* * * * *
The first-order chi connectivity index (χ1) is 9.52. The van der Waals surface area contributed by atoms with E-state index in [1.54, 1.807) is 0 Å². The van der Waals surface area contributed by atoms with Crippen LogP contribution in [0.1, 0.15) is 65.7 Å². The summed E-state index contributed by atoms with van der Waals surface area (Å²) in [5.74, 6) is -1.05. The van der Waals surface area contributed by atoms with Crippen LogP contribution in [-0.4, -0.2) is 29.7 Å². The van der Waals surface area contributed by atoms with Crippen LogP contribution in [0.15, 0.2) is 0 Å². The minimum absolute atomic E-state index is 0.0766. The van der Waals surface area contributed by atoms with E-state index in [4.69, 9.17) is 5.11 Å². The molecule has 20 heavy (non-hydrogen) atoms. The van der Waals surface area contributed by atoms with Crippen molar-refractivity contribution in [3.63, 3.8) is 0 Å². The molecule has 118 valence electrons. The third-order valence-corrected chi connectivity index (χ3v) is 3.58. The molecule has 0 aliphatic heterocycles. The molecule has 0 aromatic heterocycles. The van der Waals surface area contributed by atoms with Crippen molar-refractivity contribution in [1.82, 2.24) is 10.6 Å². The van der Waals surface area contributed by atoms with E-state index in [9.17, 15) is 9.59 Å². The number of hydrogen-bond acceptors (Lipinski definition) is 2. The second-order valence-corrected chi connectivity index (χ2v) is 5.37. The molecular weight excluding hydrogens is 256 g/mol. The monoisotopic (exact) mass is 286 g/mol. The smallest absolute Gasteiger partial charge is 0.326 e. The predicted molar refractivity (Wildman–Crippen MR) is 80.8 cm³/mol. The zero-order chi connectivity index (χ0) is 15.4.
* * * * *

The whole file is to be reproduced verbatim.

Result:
The first-order chi connectivity index (χ1) is 9.52. The van der Waals surface area contributed by atoms with E-state index in [1.54, 1.807) is 0 Å². The van der Waals surface area contributed by atoms with Crippen LogP contribution in [0.1, 0.15) is 65.7 Å². The summed E-state index contributed by atoms with van der Waals surface area (Å²) in [5.74, 6) is -1.05. The van der Waals surface area contributed by atoms with Crippen LogP contribution in [-0.4, -0.2) is 29.7 Å². The van der Waals surface area contributed by atoms with Crippen LogP contribution in [0.15, 0.2) is 0 Å². The minimum absolute atomic E-state index is 0.0766. The van der Waals surface area contributed by atoms with E-state index in [4.69, 9.17) is 5.11 Å². The molecule has 20 heavy (non-hydrogen) atoms. The van der Waals surface area contributed by atoms with Crippen molar-refractivity contribution in [3.63, 3.8) is 0 Å². The molecule has 118 valence electrons. The third-order valence-corrected chi connectivity index (χ3v) is 3.58. The molecule has 0 aliphatic heterocycles. The molecule has 0 aromatic heterocycles. The van der Waals surface area contributed by atoms with Crippen molar-refractivity contribution in [1.82, 2.24) is 10.6 Å². The van der Waals surface area contributed by atoms with E-state index in [9.17, 15) is 9.59 Å². The number of hydrogen-bond acceptors (Lipinski definition) is 2. The second-order valence-corrected chi connectivity index (χ2v) is 5.37. The molecular weight excluding hydrogens is 256 g/mol. The monoisotopic (exact) mass is 286 g/mol. The smallest absolute Gasteiger partial charge is 0.326 e. The predicted molar refractivity (Wildman–Crippen MR) is 80.8 cm³/mol. The zero-order chi connectivity index (χ0) is 15.4.